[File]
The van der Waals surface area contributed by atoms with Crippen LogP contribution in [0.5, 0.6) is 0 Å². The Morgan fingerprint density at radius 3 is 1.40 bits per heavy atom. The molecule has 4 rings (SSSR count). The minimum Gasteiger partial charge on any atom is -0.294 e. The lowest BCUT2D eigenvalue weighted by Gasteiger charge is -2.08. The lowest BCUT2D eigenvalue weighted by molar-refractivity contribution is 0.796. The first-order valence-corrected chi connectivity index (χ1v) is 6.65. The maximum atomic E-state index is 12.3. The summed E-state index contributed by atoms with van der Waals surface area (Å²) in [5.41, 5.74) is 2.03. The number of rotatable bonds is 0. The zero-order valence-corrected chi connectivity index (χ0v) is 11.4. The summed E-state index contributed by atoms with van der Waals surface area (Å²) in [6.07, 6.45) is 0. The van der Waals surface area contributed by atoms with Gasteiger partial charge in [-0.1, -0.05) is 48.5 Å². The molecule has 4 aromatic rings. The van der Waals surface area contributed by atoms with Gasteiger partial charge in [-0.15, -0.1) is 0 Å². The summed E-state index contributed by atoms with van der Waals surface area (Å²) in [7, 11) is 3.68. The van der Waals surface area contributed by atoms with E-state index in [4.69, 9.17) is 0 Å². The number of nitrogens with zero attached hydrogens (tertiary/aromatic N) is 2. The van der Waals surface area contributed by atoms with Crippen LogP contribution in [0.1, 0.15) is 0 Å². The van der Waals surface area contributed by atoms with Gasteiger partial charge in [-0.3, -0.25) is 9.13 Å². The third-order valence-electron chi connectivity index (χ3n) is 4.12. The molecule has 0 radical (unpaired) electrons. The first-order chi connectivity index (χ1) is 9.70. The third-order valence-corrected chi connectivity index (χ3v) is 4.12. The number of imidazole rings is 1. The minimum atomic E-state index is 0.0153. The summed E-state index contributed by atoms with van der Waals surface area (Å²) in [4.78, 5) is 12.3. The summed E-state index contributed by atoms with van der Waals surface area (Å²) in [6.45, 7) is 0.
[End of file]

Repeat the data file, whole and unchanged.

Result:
The van der Waals surface area contributed by atoms with Crippen LogP contribution in [0.5, 0.6) is 0 Å². The Morgan fingerprint density at radius 3 is 1.40 bits per heavy atom. The molecule has 4 rings (SSSR count). The minimum Gasteiger partial charge on any atom is -0.294 e. The lowest BCUT2D eigenvalue weighted by Gasteiger charge is -2.08. The lowest BCUT2D eigenvalue weighted by molar-refractivity contribution is 0.796. The first-order valence-corrected chi connectivity index (χ1v) is 6.65. The maximum atomic E-state index is 12.3. The summed E-state index contributed by atoms with van der Waals surface area (Å²) in [5.41, 5.74) is 2.03. The number of rotatable bonds is 0. The zero-order valence-corrected chi connectivity index (χ0v) is 11.4. The summed E-state index contributed by atoms with van der Waals surface area (Å²) in [6.07, 6.45) is 0. The van der Waals surface area contributed by atoms with Gasteiger partial charge in [-0.1, -0.05) is 48.5 Å². The molecule has 4 aromatic rings. The van der Waals surface area contributed by atoms with Gasteiger partial charge in [-0.15, -0.1) is 0 Å². The summed E-state index contributed by atoms with van der Waals surface area (Å²) in [7, 11) is 3.68. The van der Waals surface area contributed by atoms with E-state index in [4.69, 9.17) is 0 Å². The number of nitrogens with zero attached hydrogens (tertiary/aromatic N) is 2. The van der Waals surface area contributed by atoms with Crippen LogP contribution in [0.1, 0.15) is 0 Å². The van der Waals surface area contributed by atoms with Gasteiger partial charge in [-0.3, -0.25) is 9.13 Å². The third-order valence-electron chi connectivity index (χ3n) is 4.12. The molecule has 0 radical (unpaired) electrons. The first-order chi connectivity index (χ1) is 9.70. The third-order valence-corrected chi connectivity index (χ3v) is 4.12. The number of imidazole rings is 1. The minimum atomic E-state index is 0.0153. The summed E-state index contributed by atoms with van der Waals surface area (Å²) in [4.78, 5) is 12.3. The summed E-state index contributed by atoms with van der Waals surface area (Å²) in [6.45, 7) is 0.